10. Insider Trading

Employees who have access to confidential information are not permitted to use or share that information for stock trading purposes or for any other purpose except the conduct of the Company’s business. All non-public information about the Company should be considered confidential information. To use non-public information for personal financial benefit or to “tip” others who might make an investment decision to buy or sell Cellectar Biosciences, Inc. stock on the basis of this information is not only unethical but also illegal and subject to possible civil and criminal penalties. If you have any questions concerning this, please consult senior management or, if you are a director or other member of senior management, the Company’s outside legal counsel. Appendix 1 and Appendix 2 to this Code of Ethics contain contact information that you should know about.

11. Record Keeping

The Company requires honest and accurate recording and reporting of information in order to make responsible business decisions. For example, only the true and actual number of hours worked should be reported. Many employees regularly use business expense accounts, which must be documented and recorded accurately. If you are not sure whether a certain expense is legitimate, ask your supervisor or the Chief Financial Officer. Rules and guidelines are available from the Accounting Department.

All of the Company’s books, records, accounts and financial statements must be maintained in reasonable detail, must appropriately reflect the Company’s transactions and must conform both to applicable legal requirements and to the Company’s system of internal controls. Unrecorded or “off the books” funds or assets should not be maintained.

Business records and communications often become public, and we should avoid exaggeration, derogatory remarks, guesswork, or inappropriate characterizations of people and companies that can be misunderstood. This applies equally to e-mail, internal memos, and formal reports.

Records should always be retained or destroyed according to the Company’s record retention policies. The space available for the storage of Company documents, both on paper and in electronic form, is limited and expensive. Therefore, periodic discarding of documents is necessary. On the other hand, there are legal requirements that certain records be retained for specific periods of time. Employees who are unsure about the need to keep particular documents should consult with senior management or, if you are a director or other member of senior management, the Company’s outside legal counsel, so that a judgment can be made as to the likelihood that the documents will be needed.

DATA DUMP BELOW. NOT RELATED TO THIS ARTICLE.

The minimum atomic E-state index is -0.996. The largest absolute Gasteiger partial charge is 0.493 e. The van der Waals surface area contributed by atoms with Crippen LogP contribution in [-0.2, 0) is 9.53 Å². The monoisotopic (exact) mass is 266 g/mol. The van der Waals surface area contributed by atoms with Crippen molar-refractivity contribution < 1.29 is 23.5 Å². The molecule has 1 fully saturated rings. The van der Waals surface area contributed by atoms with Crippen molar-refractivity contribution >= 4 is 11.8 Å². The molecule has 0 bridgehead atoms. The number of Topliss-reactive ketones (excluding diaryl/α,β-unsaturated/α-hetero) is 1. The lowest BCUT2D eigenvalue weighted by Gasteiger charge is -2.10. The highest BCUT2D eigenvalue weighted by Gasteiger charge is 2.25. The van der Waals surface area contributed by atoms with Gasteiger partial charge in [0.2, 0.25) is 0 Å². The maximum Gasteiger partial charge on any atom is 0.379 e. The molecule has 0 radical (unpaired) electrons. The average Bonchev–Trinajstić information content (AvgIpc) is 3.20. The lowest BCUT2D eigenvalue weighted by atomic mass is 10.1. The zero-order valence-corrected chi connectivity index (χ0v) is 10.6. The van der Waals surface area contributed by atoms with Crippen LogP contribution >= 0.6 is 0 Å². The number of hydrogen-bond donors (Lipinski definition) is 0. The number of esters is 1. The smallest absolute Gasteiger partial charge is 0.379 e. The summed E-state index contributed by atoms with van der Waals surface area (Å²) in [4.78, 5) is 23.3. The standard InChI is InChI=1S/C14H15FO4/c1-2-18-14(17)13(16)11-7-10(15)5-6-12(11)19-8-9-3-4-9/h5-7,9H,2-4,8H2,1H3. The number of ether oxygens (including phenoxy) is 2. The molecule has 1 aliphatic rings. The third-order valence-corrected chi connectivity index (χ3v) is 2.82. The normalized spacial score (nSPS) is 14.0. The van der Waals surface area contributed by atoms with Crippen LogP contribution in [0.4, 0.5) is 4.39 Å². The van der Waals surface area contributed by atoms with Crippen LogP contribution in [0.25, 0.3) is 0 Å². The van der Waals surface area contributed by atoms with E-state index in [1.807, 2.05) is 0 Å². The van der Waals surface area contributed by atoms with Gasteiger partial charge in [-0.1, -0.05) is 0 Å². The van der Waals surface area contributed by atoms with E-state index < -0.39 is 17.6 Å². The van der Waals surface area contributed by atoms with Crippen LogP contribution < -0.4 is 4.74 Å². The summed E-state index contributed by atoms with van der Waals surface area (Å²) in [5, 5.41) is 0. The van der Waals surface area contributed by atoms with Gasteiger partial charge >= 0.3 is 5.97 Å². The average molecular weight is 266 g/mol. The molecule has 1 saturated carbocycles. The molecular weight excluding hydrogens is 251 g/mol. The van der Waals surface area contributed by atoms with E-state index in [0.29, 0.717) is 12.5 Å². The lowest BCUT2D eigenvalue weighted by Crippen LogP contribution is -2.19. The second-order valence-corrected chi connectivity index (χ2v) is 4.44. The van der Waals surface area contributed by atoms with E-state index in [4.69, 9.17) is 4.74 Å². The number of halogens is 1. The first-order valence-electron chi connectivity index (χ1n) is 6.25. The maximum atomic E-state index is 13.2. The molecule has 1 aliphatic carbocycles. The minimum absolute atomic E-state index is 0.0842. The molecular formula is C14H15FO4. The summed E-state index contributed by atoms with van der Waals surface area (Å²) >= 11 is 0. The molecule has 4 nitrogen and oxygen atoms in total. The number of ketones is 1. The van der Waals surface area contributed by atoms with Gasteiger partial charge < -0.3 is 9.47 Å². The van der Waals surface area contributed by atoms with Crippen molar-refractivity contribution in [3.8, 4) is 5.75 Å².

Whenever it becomes apparent that documents of any type may be required in connection with a lawsuit or government investigation, all possibly relevant documents should be preserved, and ordinary disposal or alteration of documents pertaining to the subjects of the litigation or investigation should be immediately suspended. If you are uncertain whether documents under your control should be preserved because they might relate to a lawsuit or investigation, you should contact senior management or, if you are a director or other member of senior management, the Company’s outside legal counsel. Appendix 1 and Appendix 2 to this Code of Ethics contain contact information that you should know about.

12. Principal Executive, Financial and Accounting Officers

This Code of Ethics is intended and designed to promote full, fair, accurate, timely and understandable disclosure in the Company’s SEC filings and other public communications. The Company’s Principal Executive, Financial and Accounting Officers- consisting of the Chief Executive Officer and President and Chief Financial Officer - hold an especially important and elevated role in corporate governance. They are vested with both the responsibility and authority to protect, balance, and preserve the interests of all of the Company’s stakeholders, including shareholders, clients, employees, suppliers, and citizens of the communities in which business is conducted. The Principal Executive, Financial and Accounting Officers fulfill this responsibility by prescribing and enforcing the policies and procedures employed in the operation of the Company’s financial organization, and by demonstrating the following:

The Principal Executive, Financial and Accounting Officers will exhibit and promote the highest standards of honest and ethical conduct through the establishment and operation of policies that:

  • Encourage professional integrity in all aspects of the financial organization, by eliminating inhibitions and barriers to responsible behavior, such as coercion, fear of reprisal, or alienation from the financial organization or the enterprise itself.